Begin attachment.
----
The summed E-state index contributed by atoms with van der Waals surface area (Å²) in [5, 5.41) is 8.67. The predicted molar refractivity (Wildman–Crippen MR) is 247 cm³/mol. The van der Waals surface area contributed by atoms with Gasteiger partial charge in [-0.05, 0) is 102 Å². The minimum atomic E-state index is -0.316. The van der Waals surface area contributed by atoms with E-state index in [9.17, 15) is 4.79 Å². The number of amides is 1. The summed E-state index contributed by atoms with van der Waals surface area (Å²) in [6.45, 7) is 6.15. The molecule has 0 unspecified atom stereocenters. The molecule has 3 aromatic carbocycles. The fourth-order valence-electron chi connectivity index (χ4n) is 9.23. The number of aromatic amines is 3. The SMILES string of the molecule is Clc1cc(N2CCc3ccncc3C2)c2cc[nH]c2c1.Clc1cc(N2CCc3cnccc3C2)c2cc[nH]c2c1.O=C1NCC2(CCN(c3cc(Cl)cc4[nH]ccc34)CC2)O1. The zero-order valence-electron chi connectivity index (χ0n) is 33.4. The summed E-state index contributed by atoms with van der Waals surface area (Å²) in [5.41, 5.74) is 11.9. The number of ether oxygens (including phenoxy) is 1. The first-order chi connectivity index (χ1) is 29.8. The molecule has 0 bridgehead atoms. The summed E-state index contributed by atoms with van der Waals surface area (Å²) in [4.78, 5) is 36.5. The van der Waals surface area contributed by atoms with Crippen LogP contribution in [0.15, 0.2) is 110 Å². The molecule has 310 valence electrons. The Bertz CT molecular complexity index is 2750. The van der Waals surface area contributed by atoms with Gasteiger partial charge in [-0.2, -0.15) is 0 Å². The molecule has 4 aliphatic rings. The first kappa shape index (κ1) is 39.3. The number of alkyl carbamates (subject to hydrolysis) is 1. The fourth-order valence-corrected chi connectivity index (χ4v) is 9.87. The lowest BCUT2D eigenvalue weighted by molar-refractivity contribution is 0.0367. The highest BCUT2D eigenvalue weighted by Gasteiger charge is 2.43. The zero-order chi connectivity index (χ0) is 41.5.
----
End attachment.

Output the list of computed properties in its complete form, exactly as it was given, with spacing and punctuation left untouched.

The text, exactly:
The summed E-state index contributed by atoms with van der Waals surface area (Å²) in [5, 5.41) is 8.67. The predicted molar refractivity (Wildman–Crippen MR) is 247 cm³/mol. The van der Waals surface area contributed by atoms with Gasteiger partial charge in [-0.05, 0) is 102 Å². The minimum atomic E-state index is -0.316. The van der Waals surface area contributed by atoms with E-state index in [9.17, 15) is 4.79 Å². The number of amides is 1. The summed E-state index contributed by atoms with van der Waals surface area (Å²) in [6.45, 7) is 6.15. The molecule has 0 unspecified atom stereocenters. The molecule has 3 aromatic carbocycles. The fourth-order valence-electron chi connectivity index (χ4n) is 9.23. The number of aromatic amines is 3. The SMILES string of the molecule is Clc1cc(N2CCc3ccncc3C2)c2cc[nH]c2c1.Clc1cc(N2CCc3cnccc3C2)c2cc[nH]c2c1.O=C1NCC2(CCN(c3cc(Cl)cc4[nH]ccc34)CC2)O1. The zero-order valence-electron chi connectivity index (χ0n) is 33.4. The summed E-state index contributed by atoms with van der Waals surface area (Å²) in [5.41, 5.74) is 11.9. The number of ether oxygens (including phenoxy) is 1. The first-order chi connectivity index (χ1) is 29.8. The molecule has 0 bridgehead atoms. The summed E-state index contributed by atoms with van der Waals surface area (Å²) in [4.78, 5) is 36.5. The van der Waals surface area contributed by atoms with Crippen LogP contribution in [0.15, 0.2) is 110 Å². The molecule has 310 valence electrons. The Bertz CT molecular complexity index is 2750. The van der Waals surface area contributed by atoms with Gasteiger partial charge in [-0.2, -0.15) is 0 Å². The molecule has 4 aliphatic rings. The first kappa shape index (κ1) is 39.3. The number of alkyl carbamates (subject to hydrolysis) is 1. The fourth-order valence-corrected chi connectivity index (χ4v) is 9.87. The lowest BCUT2D eigenvalue weighted by molar-refractivity contribution is 0.0367. The highest BCUT2D eigenvalue weighted by Gasteiger charge is 2.43. The zero-order chi connectivity index (χ0) is 41.5.